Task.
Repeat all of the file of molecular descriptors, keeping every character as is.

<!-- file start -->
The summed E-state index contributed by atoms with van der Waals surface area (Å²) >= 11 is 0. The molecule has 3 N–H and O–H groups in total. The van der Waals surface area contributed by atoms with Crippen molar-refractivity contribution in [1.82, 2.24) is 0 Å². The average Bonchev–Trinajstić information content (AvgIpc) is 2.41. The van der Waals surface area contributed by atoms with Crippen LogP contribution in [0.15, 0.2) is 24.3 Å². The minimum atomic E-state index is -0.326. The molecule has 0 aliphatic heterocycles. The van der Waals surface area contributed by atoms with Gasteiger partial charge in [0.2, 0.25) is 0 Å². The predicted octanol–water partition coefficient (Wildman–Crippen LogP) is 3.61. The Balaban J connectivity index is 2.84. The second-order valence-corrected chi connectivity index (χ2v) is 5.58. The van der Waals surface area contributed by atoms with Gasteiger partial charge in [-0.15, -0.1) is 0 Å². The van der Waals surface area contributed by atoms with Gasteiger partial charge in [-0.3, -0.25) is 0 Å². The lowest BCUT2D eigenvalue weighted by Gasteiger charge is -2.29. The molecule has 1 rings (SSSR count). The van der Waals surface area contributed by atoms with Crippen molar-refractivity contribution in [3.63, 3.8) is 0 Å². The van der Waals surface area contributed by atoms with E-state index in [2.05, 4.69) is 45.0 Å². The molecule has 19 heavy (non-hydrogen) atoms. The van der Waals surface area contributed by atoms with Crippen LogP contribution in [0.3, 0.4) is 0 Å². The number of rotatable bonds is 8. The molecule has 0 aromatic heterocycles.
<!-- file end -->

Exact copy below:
The summed E-state index contributed by atoms with van der Waals surface area (Å²) >= 11 is 0. The molecule has 3 N–H and O–H groups in total. The van der Waals surface area contributed by atoms with Crippen molar-refractivity contribution in [1.82, 2.24) is 0 Å². The average Bonchev–Trinajstić information content (AvgIpc) is 2.41. The van der Waals surface area contributed by atoms with Crippen LogP contribution in [0.15, 0.2) is 24.3 Å². The minimum atomic E-state index is -0.326. The molecule has 0 aliphatic heterocycles. The van der Waals surface area contributed by atoms with Gasteiger partial charge in [0.2, 0.25) is 0 Å². The predicted octanol–water partition coefficient (Wildman–Crippen LogP) is 3.61. The Balaban J connectivity index is 2.84. The second-order valence-corrected chi connectivity index (χ2v) is 5.58. The van der Waals surface area contributed by atoms with Gasteiger partial charge in [-0.15, -0.1) is 0 Å². The van der Waals surface area contributed by atoms with Gasteiger partial charge in [-0.3, -0.25) is 0 Å². The lowest BCUT2D eigenvalue weighted by Gasteiger charge is -2.29. The molecule has 1 rings (SSSR count). The van der Waals surface area contributed by atoms with Crippen molar-refractivity contribution in [3.63, 3.8) is 0 Å². The van der Waals surface area contributed by atoms with E-state index in [2.05, 4.69) is 45.0 Å². The molecule has 19 heavy (non-hydrogen) atoms. The van der Waals surface area contributed by atoms with Crippen LogP contribution in [0.3, 0.4) is 0 Å². The number of rotatable bonds is 8. The molecule has 0 aromatic heterocycles.